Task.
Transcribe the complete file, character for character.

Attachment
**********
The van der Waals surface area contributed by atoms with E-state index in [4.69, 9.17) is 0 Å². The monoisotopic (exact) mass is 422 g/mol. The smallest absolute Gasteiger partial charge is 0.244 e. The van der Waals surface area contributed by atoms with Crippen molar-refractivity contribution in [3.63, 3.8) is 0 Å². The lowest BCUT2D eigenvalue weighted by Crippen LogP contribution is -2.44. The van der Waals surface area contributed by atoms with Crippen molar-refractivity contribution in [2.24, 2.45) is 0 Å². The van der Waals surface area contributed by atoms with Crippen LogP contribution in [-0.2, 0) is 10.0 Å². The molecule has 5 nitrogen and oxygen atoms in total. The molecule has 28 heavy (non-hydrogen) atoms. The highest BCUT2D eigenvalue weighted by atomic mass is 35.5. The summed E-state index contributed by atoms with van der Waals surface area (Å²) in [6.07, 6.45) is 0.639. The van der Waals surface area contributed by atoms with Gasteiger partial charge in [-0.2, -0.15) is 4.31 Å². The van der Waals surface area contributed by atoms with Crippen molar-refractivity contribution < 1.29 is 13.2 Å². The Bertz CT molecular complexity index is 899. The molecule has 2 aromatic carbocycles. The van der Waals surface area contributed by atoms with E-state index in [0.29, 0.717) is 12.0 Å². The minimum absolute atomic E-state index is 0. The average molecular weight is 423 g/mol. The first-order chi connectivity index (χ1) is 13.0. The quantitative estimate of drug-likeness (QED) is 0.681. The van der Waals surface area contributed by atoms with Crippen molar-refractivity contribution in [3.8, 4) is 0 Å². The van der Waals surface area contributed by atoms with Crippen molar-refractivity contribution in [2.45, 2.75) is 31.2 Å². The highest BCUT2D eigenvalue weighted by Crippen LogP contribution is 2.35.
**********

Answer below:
The van der Waals surface area contributed by atoms with E-state index in [4.69, 9.17) is 0 Å². The monoisotopic (exact) mass is 422 g/mol. The smallest absolute Gasteiger partial charge is 0.244 e. The van der Waals surface area contributed by atoms with Crippen molar-refractivity contribution in [3.63, 3.8) is 0 Å². The lowest BCUT2D eigenvalue weighted by Crippen LogP contribution is -2.44. The van der Waals surface area contributed by atoms with Crippen molar-refractivity contribution in [2.24, 2.45) is 0 Å². The van der Waals surface area contributed by atoms with Crippen LogP contribution in [-0.2, 0) is 10.0 Å². The molecule has 5 nitrogen and oxygen atoms in total. The molecule has 28 heavy (non-hydrogen) atoms. The highest BCUT2D eigenvalue weighted by atomic mass is 35.5. The summed E-state index contributed by atoms with van der Waals surface area (Å²) in [6.07, 6.45) is 0.639. The van der Waals surface area contributed by atoms with Gasteiger partial charge in [-0.2, -0.15) is 4.31 Å². The van der Waals surface area contributed by atoms with Crippen molar-refractivity contribution < 1.29 is 13.2 Å². The Bertz CT molecular complexity index is 899. The molecule has 2 aromatic carbocycles. The van der Waals surface area contributed by atoms with E-state index in [0.29, 0.717) is 12.0 Å². The minimum absolute atomic E-state index is 0. The average molecular weight is 423 g/mol. The first-order chi connectivity index (χ1) is 13.0. The quantitative estimate of drug-likeness (QED) is 0.681. The van der Waals surface area contributed by atoms with Crippen molar-refractivity contribution in [3.8, 4) is 0 Å². The van der Waals surface area contributed by atoms with Crippen molar-refractivity contribution in [2.45, 2.75) is 31.2 Å². The highest BCUT2D eigenvalue weighted by Crippen LogP contribution is 2.35.